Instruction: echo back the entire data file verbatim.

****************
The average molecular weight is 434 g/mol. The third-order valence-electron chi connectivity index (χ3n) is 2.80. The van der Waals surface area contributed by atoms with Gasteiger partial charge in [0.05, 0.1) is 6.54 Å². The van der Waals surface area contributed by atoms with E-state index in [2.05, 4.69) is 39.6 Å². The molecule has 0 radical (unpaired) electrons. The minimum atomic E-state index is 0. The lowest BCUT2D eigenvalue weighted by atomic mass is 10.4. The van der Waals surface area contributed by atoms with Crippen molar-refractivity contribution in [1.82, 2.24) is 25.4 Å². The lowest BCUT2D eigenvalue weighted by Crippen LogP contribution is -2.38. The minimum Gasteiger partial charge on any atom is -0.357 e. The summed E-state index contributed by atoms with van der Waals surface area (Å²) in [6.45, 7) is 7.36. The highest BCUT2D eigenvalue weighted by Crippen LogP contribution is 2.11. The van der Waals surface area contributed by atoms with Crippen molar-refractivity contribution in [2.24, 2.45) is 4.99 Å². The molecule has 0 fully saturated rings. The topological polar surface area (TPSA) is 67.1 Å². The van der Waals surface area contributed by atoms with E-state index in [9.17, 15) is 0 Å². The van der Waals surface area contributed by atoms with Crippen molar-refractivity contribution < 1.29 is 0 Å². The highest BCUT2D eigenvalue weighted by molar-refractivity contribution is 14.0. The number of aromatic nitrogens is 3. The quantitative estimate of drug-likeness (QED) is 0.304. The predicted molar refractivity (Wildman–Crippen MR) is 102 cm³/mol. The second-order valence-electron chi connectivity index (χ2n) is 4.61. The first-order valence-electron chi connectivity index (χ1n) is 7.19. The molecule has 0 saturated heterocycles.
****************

The average molecular weight is 434 g/mol. The third-order valence-electron chi connectivity index (χ3n) is 2.80. The van der Waals surface area contributed by atoms with Gasteiger partial charge in [0.05, 0.1) is 6.54 Å². The van der Waals surface area contributed by atoms with E-state index in [2.05, 4.69) is 39.6 Å². The molecule has 0 radical (unpaired) electrons. The minimum atomic E-state index is 0. The lowest BCUT2D eigenvalue weighted by atomic mass is 10.4. The van der Waals surface area contributed by atoms with Crippen molar-refractivity contribution in [1.82, 2.24) is 25.4 Å². The lowest BCUT2D eigenvalue weighted by Crippen LogP contribution is -2.38. The minimum Gasteiger partial charge on any atom is -0.357 e. The summed E-state index contributed by atoms with van der Waals surface area (Å²) in [6.45, 7) is 7.36. The highest BCUT2D eigenvalue weighted by Crippen LogP contribution is 2.11. The van der Waals surface area contributed by atoms with Crippen molar-refractivity contribution in [2.24, 2.45) is 4.99 Å². The molecule has 0 fully saturated rings. The topological polar surface area (TPSA) is 67.1 Å². The van der Waals surface area contributed by atoms with E-state index in [9.17, 15) is 0 Å². The van der Waals surface area contributed by atoms with Crippen molar-refractivity contribution < 1.29 is 0 Å². The highest BCUT2D eigenvalue weighted by molar-refractivity contribution is 14.0. The number of aromatic nitrogens is 3. The quantitative estimate of drug-likeness (QED) is 0.304. The predicted molar refractivity (Wildman–Crippen MR) is 102 cm³/mol. The second-order valence-electron chi connectivity index (χ2n) is 4.61. The first-order valence-electron chi connectivity index (χ1n) is 7.19. The molecule has 0 saturated heterocycles.